The Black Robe HTML version
The General's Family
NOT always remarkable for arriving at just conclusions, Lady Loring had
drawn the right inference this time. Stella had stopped the first cab that
passed her, and had directed the driver to Camp's Hill, Islington.
The aspect of the miserable little street, closed at one end, and swarming
with dirty children quarreling over their play, daunted her for the moment.
Even the cabman, drawing up at the entrance to the street, expressed his
opinion that it was a queer sort of place for a young lady to venture into
alone. Stella thought of Romayne. Her firm persuasion that she was helping
him to perform an act of mercy, which was (to his mind) an act of atonement
as well, roused her courage. She boldly approached the open door of No. 10,
and knocked on it with her parasol.
The tangled gray hair and grimy face of a hideous old woman showed
themselves slowly at the end of the passage, rising from the strong-smelling
obscurity of the kitchen regions. "What do you want?" said the half-seen
witch of the London slums. "Does Madame Marillac live here?" Stella asked.
"Do you mean the foreigner?" "Yes." "Second door." With those instructions
the upper half of the witch sank and vanished. Stella gathered her skirts
together, and ascended a filthy flight of stairs for the first time in her life.
Coarse voices, shameless language, gross laughter behind the closed doors of
the first floor hurried her on her way to the rooms on the higher flight. Here
there was a change for the better--here, at least, there was silence. She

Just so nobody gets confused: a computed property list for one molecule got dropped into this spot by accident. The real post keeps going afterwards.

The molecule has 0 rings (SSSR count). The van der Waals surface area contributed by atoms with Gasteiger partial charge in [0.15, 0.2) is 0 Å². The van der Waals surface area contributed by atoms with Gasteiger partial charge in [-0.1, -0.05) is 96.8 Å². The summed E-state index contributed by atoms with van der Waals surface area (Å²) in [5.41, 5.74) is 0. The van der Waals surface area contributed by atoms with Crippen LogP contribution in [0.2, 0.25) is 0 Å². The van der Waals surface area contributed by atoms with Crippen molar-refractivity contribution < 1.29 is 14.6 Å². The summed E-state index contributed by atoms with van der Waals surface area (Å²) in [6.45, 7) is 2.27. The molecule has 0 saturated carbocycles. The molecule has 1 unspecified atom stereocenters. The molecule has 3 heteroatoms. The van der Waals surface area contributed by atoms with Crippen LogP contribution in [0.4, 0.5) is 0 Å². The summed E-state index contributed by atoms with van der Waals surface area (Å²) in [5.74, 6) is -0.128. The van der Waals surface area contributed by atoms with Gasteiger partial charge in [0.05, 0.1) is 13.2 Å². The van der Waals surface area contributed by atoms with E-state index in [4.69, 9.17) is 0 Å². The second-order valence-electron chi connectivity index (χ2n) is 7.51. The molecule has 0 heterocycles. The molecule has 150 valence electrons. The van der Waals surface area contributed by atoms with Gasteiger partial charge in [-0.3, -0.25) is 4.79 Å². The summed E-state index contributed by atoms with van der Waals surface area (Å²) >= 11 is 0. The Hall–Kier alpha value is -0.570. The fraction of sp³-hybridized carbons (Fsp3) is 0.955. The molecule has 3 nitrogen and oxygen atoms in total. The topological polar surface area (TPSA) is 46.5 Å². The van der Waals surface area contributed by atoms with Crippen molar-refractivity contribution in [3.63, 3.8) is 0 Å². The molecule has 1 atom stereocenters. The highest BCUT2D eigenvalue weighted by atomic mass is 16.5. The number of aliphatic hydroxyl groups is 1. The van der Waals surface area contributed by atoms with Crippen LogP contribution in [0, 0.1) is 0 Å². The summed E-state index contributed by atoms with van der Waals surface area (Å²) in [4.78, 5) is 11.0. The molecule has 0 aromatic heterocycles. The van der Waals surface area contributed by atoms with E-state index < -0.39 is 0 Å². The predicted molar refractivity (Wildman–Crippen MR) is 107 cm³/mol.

knocked at the door on the landing of the second floor. A gentle voice
answered, in French; "Entrez!"--then quickly substituted the English
equivalent, "Come in!" Stella opened the door.
The wretchedly furnished room was scrupulously clean. Above the truckle-
bed, a cheap little image of the Virgin was fastened to the wall, with some
faded artificial flowers arranged above it in the form of a wreath. Two
women, in dresses of coarse black stuff, sat at a small round table, working at
the same piece of embroidery. The elder of the two rose when the visitor
entered the room. Her worn and weary face still showed the remains of
beauty in its finely proportioned parts--her dim eyes rested on Stella with an
expression of piteous entreaty. "Have you come for the work, madam?" she
asked, in English, spoken with a strong foreign accent. "Pray forgive me; I
have not finished it yet."
The second of the two workwomen suddenly looked up.
She, too, was wan and frail; but her eyes were bright; her movements still
preserved the elasticity of youth. Her likeness to the elder woman proclaimed
their relationship, even before she spoke. "Ah! it's my fault!" she burst out